This is a compact, eight-channel, 4 x vibration, 4 x 4-20mA device designed to transmit complete spectral and operating parameter information from the field to the plant control room over the OneWireless industrial mesh network. Data on acceleration, velocity, temperature and bearing condition is delivered to process operators and maintenance personnel to alert them to any equipment problems, providing a cost-effective and efficient alternative to manual inspection of rotating equipment such as pumps, compressors and motors. “Wired equipment instrumentation solutions provide effective condition monitoring, but the equipment and installation costs may be impractical, and the few wireless alternatives are very limited in functionality and the information they provide,” said Honeywell Process Solutions global wireless business director Jeff Becker. “OneWireless EHM provides all the information needed to pinpoint problems before equipment failure. It acts as another set of eyes in the field and helps technicians better anticipate maintenance and avoid downtime.”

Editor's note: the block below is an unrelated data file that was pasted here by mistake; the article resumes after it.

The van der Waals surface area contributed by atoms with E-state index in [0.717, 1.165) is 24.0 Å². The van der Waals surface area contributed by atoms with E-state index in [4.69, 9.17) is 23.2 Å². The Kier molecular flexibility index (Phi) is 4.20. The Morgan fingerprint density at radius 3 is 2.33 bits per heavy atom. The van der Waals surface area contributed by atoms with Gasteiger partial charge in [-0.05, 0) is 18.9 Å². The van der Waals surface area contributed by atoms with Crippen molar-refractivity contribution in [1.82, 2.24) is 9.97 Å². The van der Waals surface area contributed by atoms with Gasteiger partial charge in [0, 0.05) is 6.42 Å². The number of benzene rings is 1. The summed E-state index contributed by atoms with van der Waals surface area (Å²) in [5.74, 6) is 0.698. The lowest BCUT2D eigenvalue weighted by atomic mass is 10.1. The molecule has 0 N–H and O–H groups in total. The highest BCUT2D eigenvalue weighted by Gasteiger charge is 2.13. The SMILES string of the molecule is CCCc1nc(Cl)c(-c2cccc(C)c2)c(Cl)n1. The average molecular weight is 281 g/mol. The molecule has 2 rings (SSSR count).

The Honeywell solution is claimed to include everything necessary to capture and analyze equipment health information, including data acquisition equipment, database management software and installation services. The software can deduce probable bearing defects, misalignment, pump cavitation and impeller wear, and translate the data into alarms that can be configured to appear in the plant’s DCS and in Honeywell’s own asset management platform. Installation on a pre-installed OneWireless network is said to take less than four hours.